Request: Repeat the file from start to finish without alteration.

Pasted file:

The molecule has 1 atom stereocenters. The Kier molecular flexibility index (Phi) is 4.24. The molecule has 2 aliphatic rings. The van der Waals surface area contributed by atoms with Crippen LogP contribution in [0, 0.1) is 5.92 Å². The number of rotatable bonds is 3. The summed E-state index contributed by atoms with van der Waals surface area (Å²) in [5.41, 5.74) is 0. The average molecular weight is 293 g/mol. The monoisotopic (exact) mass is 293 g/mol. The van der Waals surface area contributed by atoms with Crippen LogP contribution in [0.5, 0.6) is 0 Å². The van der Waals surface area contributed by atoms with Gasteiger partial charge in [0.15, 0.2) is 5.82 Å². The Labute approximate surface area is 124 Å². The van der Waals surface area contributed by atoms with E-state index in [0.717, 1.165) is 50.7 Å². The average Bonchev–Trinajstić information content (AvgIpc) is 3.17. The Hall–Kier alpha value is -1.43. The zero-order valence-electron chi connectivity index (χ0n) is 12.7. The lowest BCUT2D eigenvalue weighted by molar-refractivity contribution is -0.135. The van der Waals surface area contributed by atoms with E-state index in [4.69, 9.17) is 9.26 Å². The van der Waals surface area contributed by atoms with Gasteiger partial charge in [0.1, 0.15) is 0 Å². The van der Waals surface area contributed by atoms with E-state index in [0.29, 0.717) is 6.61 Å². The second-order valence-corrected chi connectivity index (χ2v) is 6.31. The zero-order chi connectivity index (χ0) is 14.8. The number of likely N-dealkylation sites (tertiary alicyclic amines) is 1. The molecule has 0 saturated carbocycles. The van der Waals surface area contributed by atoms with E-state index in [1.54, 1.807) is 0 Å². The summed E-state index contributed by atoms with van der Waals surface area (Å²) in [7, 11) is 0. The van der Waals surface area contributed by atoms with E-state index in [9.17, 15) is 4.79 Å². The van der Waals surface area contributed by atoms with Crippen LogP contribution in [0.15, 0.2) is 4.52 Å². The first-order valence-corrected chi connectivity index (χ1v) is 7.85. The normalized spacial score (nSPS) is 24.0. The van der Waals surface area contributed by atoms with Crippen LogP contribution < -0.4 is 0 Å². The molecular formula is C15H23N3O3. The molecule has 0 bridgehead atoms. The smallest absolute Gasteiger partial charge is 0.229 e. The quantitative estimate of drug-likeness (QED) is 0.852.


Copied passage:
The molecule has 1 atom stereocenters. The Kier molecular flexibility index (Phi) is 4.24. The molecule has 2 aliphatic rings. The van der Waals surface area contributed by atoms with Crippen LogP contribution in [0, 0.1) is 5.92 Å². The number of rotatable bonds is 3. The summed E-state index contributed by atoms with van der Waals surface area (Å²) in [5.41, 5.74) is 0. The average molecular weight is 293 g/mol. The monoisotopic (exact) mass is 293 g/mol. The van der Waals surface area contributed by atoms with Crippen LogP contribution in [0.5, 0.6) is 0 Å². The van der Waals surface area contributed by atoms with Gasteiger partial charge in [0.15, 0.2) is 5.82 Å². The Labute approximate surface area is 124 Å². The van der Waals surface area contributed by atoms with E-state index in [0.717, 1.165) is 50.7 Å². The average Bonchev–Trinajstić information content (AvgIpc) is 3.17. The Hall–Kier alpha value is -1.43. The zero-order valence-electron chi connectivity index (χ0n) is 12.7. The lowest BCUT2D eigenvalue weighted by molar-refractivity contribution is -0.135. The van der Waals surface area contributed by atoms with E-state index in [4.69, 9.17) is 9.26 Å². The van der Waals surface area contributed by atoms with Gasteiger partial charge in [0.1, 0.15) is 0 Å². The van der Waals surface area contributed by atoms with E-state index in [0.29, 0.717) is 6.61 Å². The second-order valence-corrected chi connectivity index (χ2v) is 6.31. The zero-order chi connectivity index (χ0) is 14.8. The number of likely N-dealkylation sites (tertiary alicyclic amines) is 1. The molecule has 0 saturated carbocycles. The van der Waals surface area contributed by atoms with E-state index in [1.54, 1.807) is 0 Å². The summed E-state index contributed by atoms with van der Waals surface area (Å²) in [7, 11) is 0. The van der Waals surface area contributed by atoms with E-state index in [9.17, 15) is 4.79 Å². The van der Waals surface area contributed by atoms with Crippen LogP contribution in [0.15, 0.2) is 4.52 Å². The first-order valence-corrected chi connectivity index (χ1v) is 7.85. The normalized spacial score (nSPS) is 24.0. The van der Waals surface area contributed by atoms with Crippen LogP contribution < -0.4 is 0 Å². The molecular formula is C15H23N3O3. The molecule has 0 bridgehead atoms. The smallest absolute Gasteiger partial charge is 0.229 e. The quantitative estimate of drug-likeness (QED) is 0.852.